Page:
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“That’s a good word to use,” Queen Priyanka says after I highlight how she’s “slaughtered” her post-Canada’s Drag Race career. Truly, it’s apt when you reflect on the various achievements of Drag Race’s first Indo-Caribbean champion, a few of which I will list now: first drag queen to cover Elle Canada; 15 million streams for her debut EP Taste Test; starring alongside Kim Cattrall on Netflix’s Glamorous; and co-hosting the new season of HBO’s Emmy-winning series We’re Here with Jaida Essence Hall, Sasha Velour and Latrice Royale.

There’s more, obviously, such as her iconic lip-sync assassin stint on All Stars 8, lead film debut in It’s All Sunshine and Rainbows and (long-awaited) face-to-face sesh with Priyanka Chopra. But, if we listed all of her ‘slay!’-worthy moments since her crowning, we’ll never get to the interview.

“It feels like the renaissance of Priyanka, which everyone keeps telling me. It also feels nice to be so proud to be Brown,” she tells GAY TIMES. “The thing that makes it feel like the best year of my life is, firstly, those accolades, but also that I’ve found myself in all this chaos and craziness.”

As well as recruiting small town residents into her drag dynasty, confronting bigots and sashaying into the Tennesseee State Capitol (in full drag) on We’re Here, Priyanka is about to unleash her debut album DEVASTATIA on 23 August. Fronted by the massive dance-pop anthems ‘Bad Bitches Don’t Cry’ (with Ralph), ‘No New Friends’ and ‘Shut It Down’, the collection will be followed by a world tour. Priyanka discusses all the above, as well as her upcoming collaboration with Bonnie McKee and relationship with Little Mix star Jade Thirlwall, in the following interview.

Since winning Drag Race and covering GAY TIMES – which was four years ago! – life has been mental for you. Especially the last year alone: All Stars 8, Glamorous, It’s All Sunshine and Rainbows, new music.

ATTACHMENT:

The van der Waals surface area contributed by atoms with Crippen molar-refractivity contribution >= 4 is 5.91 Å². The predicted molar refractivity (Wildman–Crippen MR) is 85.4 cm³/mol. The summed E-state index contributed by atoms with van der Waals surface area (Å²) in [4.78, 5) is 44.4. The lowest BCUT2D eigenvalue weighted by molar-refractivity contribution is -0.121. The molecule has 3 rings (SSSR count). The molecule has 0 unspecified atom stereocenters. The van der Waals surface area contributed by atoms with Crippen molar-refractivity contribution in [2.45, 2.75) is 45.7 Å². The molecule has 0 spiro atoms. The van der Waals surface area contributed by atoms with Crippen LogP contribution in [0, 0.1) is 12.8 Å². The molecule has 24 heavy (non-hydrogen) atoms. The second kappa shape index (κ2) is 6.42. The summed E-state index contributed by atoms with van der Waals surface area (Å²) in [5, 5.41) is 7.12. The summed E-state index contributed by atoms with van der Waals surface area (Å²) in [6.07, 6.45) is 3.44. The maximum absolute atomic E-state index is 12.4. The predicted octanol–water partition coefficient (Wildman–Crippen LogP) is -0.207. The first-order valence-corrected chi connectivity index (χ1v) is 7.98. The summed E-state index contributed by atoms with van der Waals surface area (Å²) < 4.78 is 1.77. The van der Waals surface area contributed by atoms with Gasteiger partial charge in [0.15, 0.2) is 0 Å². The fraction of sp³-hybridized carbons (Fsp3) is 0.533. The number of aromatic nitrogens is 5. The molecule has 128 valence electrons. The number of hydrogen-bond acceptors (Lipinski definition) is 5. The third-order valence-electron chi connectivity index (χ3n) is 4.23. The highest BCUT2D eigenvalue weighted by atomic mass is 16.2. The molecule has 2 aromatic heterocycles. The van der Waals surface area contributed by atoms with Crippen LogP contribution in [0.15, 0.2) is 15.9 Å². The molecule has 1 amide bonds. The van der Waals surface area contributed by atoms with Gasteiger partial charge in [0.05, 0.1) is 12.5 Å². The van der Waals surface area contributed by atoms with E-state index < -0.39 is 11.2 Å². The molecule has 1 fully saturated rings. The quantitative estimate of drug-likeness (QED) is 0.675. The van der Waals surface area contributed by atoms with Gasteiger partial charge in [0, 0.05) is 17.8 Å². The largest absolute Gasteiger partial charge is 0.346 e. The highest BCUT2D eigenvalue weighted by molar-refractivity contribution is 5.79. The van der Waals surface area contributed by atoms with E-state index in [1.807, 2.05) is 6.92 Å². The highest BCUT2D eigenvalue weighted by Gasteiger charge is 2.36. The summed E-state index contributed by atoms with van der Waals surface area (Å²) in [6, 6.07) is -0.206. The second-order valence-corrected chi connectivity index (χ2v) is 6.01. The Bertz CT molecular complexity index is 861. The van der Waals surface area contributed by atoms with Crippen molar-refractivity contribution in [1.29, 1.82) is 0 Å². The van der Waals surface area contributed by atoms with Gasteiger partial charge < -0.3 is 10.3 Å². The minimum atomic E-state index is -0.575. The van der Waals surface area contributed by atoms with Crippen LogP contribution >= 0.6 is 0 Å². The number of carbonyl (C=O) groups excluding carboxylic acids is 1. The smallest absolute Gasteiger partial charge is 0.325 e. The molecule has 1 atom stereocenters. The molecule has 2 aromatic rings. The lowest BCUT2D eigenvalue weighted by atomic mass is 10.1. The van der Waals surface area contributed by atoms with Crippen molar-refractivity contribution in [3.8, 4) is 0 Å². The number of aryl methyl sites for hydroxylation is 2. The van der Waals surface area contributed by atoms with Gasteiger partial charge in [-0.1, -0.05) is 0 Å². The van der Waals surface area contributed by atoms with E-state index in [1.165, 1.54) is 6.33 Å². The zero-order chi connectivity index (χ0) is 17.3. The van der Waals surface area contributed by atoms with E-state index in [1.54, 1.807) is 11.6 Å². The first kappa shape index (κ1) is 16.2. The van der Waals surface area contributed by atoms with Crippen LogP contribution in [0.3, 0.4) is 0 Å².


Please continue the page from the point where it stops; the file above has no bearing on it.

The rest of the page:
It picked up! She picked up.

You also met Priyanka Chopra, who is famously inspired by you…

Famously. That’s the fact, actually.

So, how are you feeling after having one of the best years of your life?

Amazing. Everything that I’ve been creating for the past two years is finally coming out, all while I’m creating more things. It’s such a positive space to be in because, to your point, that was four years ago. I’m so proud of myself that I’m able to push for myself. Glamorous, for example. I heard they were filming in Toronto so I was like, ‘Yo, what’s the tea?’ They were like, ‘We’re only looking for New York drag queens, sorry.’ I knocked at the door again like, ‘What if I came and wasn’t Priyanka, Canada’s Drag Race winner?’ Days later they were like, ‘Hey Priyanka, are you available to shoot?’

It feels like the renaissance of Priyanka, which everyone keeps telling me. It also feels nice to be so proud to be Brown. What a great feeling. I’ve been working with Tamina Paris and she’s choreographing my tour, because mama’s about to go on tour, honey! She was like, ‘Make me a playlist of who Queen Priyanka is’ and I thought I was going to put on Sabrina Carpenter, Tate McRae and Olivia Rodrigo. Then I was like, ‘No, let me think about something from my childhood, think about who you were as a kid,’ and it was all these iconic Bollywood, dancehall songs. The thing that makes it feel like the best year of my life is, firstly, those accolades, but also that I’ve found myself in all this chaos and craziness.

You definitely seem like the best version of yourself on We’re Here. Y’know, that little, Emmy Award-winning HBO show…

It’s not like it was just nominated for a Critics’ Choice Award or anything. It’s wild that I’m on a HBO show. They called Canada, they paid long distance to meet with me! Also, I manifested that I want to help people. And, there’s so much accountability online, everybody wants you to say everything and stick up for every single thing. Like, no, I want to go into that church, look a Republican in the eye and ask them, ‘Why? Explain this to me.’

That scene of you, Jaida and Sasha walking into the State Capitol in full drag was the best thing I’ve ever seen.

Major. Major. And the craziest part about those scenes is that, at that time, it was illegal to be in public in drag. Like, what a thought…

There are so many moments in the series where I’m horrified, but also [awkwardly] laughing, because the homophobia is so outside of my own bubble. For example, when you approach people and ask if they like drag queens…

I love that they showed the curiosity of our community versus anger. Sasha and Latrice taught me how to be more patient in those conversations because I was like, ‘What the fuck do you mean you don’t like drag queens, bitch?’ So, some of the conversations I had were, ‘Tell me why you don’t like me’ and [their response] ‘God says that you’re going to hell.’ And I’m like, ‘Well, did you talk to God? How do you know this?’ and they can’t answer, it’s just an echo chamber. It’s the pastor or preacher or whoever out of the church saying, ‘We hate gay people, don’t forget! Trans people aren’t real people!’ and it’s what they believe because that’s what they’re being told. The craziest part about it is that everybody is in search for a purpose, these people go to church because they want to be part of a community. So, this community accepts them and then they’re told to hate other people, and that’s what brings the community together. It’s messed up.

Like the conversation in the backyard…